I have been an Editor for many years, since 1993 to be precise, and am currently Editor –in-Chief of one journal and a Senior Editor of another as well as being on the Editorial Board of two other journals. On top of that, I review about 40 papers a year so have come across quite a lot of response to reviewers letters. I have also, as the author of over 200 papers, written my own share of reviewer responses. Yes, there are some reviewers who have caused my blood pressure to rise and engendered a desire to rend them limb from limb, and I have sometimes been tempted to reply to suggested comments with the phrase “up yours”, but sanity and common sense have prevailed.
Based on responses I have seen over the years, here are a few suggestions of what not to do, and what to do, to maximise the chances of your resubmitted paper being accepted.
First, take a deep breath, close the document, go for a walk and don’t read it again for at least 24 hours. A hastily anger-filled response will almost always result in a rejection. Avoid knee-jerk reactions at all costs.
Do not start your response by saying “Do not send our revised paper back to Reviewer 1 as it is clear that he clearly demonstrates a lack of knowledge or understanding of the study/subject area in general” This is likely to annoy the Editor who has gone to great pains to find a suitable reviewer for your paper and will most certainly annoy the reviewer when it is sent back to him/her as it will almost certainly be. Much better to begin your response by thanking the Editor and reviewers for taking the time to consider your manuscript and making helpful suggestions. Then respond carefully, comment by comment, as instructed in the letter from the Editor.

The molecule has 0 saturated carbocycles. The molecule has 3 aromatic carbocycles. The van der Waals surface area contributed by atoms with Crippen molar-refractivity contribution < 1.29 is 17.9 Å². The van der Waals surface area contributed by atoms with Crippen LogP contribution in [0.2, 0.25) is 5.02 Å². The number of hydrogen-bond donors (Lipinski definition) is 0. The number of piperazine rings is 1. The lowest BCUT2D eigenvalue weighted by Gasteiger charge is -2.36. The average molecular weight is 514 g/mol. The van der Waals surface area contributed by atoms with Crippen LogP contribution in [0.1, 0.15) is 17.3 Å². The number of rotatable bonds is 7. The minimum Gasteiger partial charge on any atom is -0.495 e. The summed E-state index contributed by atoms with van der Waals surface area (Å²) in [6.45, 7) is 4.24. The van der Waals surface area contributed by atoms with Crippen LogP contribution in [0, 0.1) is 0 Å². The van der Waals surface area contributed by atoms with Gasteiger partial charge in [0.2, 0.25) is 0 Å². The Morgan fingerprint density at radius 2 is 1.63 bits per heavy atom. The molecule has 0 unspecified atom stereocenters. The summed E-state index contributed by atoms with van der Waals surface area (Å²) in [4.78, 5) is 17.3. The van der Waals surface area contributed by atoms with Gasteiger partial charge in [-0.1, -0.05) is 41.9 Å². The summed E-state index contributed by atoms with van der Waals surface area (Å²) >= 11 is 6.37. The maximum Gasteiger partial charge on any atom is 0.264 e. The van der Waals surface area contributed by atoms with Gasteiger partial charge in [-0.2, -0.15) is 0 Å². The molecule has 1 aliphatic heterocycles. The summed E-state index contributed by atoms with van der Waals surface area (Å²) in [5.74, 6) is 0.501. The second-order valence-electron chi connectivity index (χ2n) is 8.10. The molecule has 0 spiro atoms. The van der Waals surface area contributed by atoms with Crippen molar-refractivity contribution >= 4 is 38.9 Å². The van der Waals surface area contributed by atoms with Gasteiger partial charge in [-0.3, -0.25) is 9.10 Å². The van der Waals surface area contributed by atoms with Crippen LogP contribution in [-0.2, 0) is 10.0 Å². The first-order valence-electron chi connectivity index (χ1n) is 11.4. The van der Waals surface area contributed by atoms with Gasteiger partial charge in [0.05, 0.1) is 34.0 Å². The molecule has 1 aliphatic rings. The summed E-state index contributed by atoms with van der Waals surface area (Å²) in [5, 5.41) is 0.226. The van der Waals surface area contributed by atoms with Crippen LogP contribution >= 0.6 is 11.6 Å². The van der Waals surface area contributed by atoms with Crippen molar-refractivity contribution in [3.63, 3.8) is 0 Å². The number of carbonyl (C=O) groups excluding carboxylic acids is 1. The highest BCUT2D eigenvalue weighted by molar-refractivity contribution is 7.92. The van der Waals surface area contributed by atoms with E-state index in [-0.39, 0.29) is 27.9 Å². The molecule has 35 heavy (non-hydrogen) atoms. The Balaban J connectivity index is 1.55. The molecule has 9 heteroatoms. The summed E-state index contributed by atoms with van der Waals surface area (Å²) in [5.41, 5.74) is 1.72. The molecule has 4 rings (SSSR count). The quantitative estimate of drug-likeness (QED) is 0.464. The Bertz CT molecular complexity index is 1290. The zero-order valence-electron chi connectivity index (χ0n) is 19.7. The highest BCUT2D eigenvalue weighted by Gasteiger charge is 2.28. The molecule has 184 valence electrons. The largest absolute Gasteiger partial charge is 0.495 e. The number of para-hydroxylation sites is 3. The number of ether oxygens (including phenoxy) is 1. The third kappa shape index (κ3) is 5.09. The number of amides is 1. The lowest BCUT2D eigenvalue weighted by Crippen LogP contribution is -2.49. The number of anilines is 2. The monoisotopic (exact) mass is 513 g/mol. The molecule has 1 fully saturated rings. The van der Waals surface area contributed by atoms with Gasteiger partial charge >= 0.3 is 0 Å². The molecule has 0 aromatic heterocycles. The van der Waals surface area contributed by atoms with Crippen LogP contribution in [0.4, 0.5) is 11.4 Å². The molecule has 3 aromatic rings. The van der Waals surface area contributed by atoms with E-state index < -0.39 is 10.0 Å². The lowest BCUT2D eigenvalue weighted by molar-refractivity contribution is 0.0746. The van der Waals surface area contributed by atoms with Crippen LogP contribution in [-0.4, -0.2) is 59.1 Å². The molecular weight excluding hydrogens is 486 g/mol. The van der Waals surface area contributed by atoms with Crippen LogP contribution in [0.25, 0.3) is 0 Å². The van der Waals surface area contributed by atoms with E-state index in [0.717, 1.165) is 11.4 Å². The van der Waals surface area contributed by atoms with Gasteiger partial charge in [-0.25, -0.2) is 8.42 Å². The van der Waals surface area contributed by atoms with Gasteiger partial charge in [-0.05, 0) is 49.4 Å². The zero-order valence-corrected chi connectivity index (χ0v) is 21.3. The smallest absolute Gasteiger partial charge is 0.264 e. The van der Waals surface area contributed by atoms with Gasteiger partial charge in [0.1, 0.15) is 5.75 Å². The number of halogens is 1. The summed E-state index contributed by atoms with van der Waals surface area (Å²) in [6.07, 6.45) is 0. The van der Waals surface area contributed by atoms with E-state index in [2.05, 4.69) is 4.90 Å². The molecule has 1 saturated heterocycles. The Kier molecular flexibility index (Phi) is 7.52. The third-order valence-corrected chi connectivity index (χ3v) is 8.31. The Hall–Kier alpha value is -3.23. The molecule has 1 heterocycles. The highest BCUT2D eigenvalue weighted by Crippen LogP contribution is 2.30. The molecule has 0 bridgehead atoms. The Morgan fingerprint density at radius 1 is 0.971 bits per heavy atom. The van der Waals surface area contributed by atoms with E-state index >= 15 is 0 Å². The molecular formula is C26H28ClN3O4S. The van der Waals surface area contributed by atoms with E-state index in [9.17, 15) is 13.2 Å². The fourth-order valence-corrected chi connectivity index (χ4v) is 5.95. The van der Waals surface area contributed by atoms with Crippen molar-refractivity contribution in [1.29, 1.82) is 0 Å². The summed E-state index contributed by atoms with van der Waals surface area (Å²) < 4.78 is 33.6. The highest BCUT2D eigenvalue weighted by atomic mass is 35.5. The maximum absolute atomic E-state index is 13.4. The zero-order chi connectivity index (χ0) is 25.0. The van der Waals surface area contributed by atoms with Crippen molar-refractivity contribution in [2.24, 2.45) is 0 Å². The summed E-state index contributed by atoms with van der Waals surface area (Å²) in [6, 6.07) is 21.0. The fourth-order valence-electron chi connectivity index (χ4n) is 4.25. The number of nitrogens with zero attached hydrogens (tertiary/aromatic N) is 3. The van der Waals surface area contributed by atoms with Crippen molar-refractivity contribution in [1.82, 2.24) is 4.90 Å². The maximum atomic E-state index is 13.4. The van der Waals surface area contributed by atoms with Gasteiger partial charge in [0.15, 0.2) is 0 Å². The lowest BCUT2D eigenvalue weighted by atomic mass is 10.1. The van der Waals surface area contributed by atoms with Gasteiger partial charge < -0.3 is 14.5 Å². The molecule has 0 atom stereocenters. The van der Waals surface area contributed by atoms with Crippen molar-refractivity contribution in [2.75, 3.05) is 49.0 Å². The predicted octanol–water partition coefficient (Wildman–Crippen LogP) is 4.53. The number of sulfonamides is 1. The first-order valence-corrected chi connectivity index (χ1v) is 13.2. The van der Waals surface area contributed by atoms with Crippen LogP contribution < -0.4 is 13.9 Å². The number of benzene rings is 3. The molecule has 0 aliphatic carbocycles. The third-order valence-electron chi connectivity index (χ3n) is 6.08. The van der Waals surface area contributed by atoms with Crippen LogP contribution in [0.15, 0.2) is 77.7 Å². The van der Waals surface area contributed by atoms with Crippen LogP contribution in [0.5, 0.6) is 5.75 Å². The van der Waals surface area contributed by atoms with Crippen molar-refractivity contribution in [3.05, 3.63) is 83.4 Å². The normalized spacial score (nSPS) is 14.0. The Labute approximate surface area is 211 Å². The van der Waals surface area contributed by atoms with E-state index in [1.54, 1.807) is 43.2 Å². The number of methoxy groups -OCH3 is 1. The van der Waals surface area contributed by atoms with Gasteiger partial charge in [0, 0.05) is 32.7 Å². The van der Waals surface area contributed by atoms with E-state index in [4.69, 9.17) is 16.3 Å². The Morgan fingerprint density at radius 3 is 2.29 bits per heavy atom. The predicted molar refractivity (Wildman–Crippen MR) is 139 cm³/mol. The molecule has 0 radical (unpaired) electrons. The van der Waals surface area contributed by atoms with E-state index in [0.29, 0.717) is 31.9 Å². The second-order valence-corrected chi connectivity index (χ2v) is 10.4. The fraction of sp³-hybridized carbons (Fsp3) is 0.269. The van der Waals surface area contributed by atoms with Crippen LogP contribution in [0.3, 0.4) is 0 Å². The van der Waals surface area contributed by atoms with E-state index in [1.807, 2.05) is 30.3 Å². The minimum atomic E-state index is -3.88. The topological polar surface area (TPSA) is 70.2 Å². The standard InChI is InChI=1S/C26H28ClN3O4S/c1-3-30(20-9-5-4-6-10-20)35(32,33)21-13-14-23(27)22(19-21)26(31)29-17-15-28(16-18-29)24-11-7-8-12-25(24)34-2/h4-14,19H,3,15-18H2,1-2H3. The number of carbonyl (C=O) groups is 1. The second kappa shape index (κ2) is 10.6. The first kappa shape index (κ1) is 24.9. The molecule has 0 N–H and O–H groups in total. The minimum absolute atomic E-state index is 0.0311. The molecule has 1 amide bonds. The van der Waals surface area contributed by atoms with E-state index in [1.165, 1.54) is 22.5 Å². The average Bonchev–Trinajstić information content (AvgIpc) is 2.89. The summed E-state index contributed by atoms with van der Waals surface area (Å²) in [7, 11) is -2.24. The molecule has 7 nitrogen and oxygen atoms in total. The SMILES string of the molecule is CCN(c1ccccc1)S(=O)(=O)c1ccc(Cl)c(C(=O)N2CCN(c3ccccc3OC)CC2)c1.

Do not respond to comments by baldly stating I/we disagree; politely state with good reasons, why you disagree.
Do not point out to the reviewer that she/he has made a spelling mistake.
Do not respond to the comment “This section is unclear” by saying “It is perfectly clear to us”. Ask yourself, why is it unclear to the reviewer? One way to address the problem is by asking a colleague from another discipline if it is clear to them and then rewriting it when they say it isn’t.
If the reviewer challenges your description of random sampling as not being random because you did not use a random number generator do not respond by saying that this is how everyone you know describes it.
If challenged on your statistical analysis do not respond by saying “I/we have always done it this way”. There may actually be a better way to do it, if you are sure there isn’t then explain why.
If challenged on the quality of your figures do not respond by saying this is the standard output from Excel.
Do not respond by saying “this was not raised as an issue by the reviewers of the previous journal we submitted our paper to”
If the Editor asks you to reduce the length of your Introduction or Discussion at least make some effort to do so, do not respond by saying “No, I/we think that the length is totally justified”.
If you really can’t bear to respond to the comments politely, then there are other journals, but do remember, there are only a finite number of willing expert reviewers and there is a very good chance that one of the reviewers of your paper that you have submitted to Journal Y will be the same as one you had for Journal X, so it makes sense to have made some changes to your original submission.
In the main, reviewers try to be constructive and helpful. Remember they are unpaid, so are doing this for the good of the community and with a genuine desire to maintain the reputation of their discipline. They are not doing it to annoy you.